Coherent groups

Recall that a group G is called coherent if every finitely generated subgroup of G is finitely presented. Main examples are 3-manifold groups and (virtually) polycyclic groups.

Instead of trying to motivate the study of coherent groups in my own words, let me instead just refer to Section 2 of the article `An Invitation to Coherent Groups‘ of Daniel Wise (DOI: 10.1515/9780691185897-014).

In this post I just wanted to quickly report on the following new result of Hughes-Kielak-Kropholler-Leary on this topic (arXiv:2302.03346).

It is motivated by an earlier result of Bieri-Strebel who found all the coherent groups in the class of (finitely generated) soluble groups: These are exactly the polycyclic groups, resp. a properly ascending HNN extension with a polycyclic vertex group.

The new result generalizes this to the class of (finitely generated) elementary amenable groups: These are exactly the virtually polycyclic groups, resp. a properly ascending HNN extension with a virtually polycyclic vertex group. So basically, their result states that if we look around in the more general class of all (finitely generated) elementary amenable groups, then we (virtually) don’t find anything more coherent there.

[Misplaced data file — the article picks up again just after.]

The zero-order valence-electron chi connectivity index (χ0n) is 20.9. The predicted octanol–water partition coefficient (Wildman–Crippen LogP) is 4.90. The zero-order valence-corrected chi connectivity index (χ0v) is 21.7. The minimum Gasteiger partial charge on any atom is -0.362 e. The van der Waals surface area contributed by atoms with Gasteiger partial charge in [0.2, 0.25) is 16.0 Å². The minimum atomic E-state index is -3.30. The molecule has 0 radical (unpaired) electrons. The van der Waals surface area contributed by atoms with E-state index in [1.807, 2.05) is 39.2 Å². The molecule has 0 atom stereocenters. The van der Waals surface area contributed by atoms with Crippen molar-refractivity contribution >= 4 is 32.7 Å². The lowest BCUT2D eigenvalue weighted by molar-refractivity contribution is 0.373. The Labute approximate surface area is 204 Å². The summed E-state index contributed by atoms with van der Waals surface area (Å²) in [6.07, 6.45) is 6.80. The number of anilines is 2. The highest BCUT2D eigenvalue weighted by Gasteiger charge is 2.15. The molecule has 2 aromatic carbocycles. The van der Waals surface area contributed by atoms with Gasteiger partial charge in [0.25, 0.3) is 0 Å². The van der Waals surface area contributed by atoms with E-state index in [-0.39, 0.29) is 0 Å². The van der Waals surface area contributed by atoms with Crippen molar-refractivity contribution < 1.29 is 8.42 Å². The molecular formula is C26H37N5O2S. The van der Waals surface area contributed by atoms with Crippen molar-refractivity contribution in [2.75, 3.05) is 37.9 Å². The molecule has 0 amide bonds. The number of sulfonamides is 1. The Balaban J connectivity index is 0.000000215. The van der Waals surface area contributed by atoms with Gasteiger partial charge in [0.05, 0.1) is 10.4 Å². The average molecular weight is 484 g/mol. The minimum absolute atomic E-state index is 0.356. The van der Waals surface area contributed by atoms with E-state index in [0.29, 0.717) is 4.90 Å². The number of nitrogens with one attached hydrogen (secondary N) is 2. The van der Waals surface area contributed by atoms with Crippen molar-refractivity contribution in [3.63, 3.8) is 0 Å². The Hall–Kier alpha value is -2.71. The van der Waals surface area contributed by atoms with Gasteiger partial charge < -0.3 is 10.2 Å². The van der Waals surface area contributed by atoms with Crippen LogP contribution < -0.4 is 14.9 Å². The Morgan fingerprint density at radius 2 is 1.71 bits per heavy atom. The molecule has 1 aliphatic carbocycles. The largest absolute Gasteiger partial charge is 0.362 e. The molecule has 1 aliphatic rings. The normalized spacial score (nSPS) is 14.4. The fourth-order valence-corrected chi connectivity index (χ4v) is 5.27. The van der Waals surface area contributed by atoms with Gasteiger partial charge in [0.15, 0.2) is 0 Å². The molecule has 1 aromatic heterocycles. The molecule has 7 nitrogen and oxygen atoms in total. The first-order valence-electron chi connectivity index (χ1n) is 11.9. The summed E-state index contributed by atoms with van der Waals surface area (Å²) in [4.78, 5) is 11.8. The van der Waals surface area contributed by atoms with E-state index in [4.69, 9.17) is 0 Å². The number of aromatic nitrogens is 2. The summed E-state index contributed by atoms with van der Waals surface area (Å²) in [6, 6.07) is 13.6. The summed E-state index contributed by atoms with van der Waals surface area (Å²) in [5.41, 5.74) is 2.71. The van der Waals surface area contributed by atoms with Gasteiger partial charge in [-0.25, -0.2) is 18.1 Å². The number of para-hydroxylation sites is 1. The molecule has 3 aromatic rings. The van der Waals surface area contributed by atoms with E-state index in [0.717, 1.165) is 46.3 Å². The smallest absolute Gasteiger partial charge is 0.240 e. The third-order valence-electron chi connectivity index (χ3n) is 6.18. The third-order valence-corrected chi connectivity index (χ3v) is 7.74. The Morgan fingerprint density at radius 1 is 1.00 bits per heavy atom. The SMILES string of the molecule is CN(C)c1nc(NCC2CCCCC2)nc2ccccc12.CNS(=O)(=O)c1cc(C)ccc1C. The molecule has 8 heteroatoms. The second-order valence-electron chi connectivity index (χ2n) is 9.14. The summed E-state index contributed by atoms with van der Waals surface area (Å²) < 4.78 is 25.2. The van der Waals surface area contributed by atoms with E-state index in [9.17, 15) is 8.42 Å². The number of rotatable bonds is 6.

As a corollary of their result they conclude: Every coherent, finitely generated, elementary amenable group is virtually soluble and of type VF. The latter means that G contains a finite index subgroup H admitting a finite model for its Eilenberg-MacLane space K(H,1).

If you became interested in coherent groups, the above cited article by Daniel Wise seems to be a very good starting point to the theory. And, it contains a gazillion of open problems. For example, is SL(3,Z) coherent or not?

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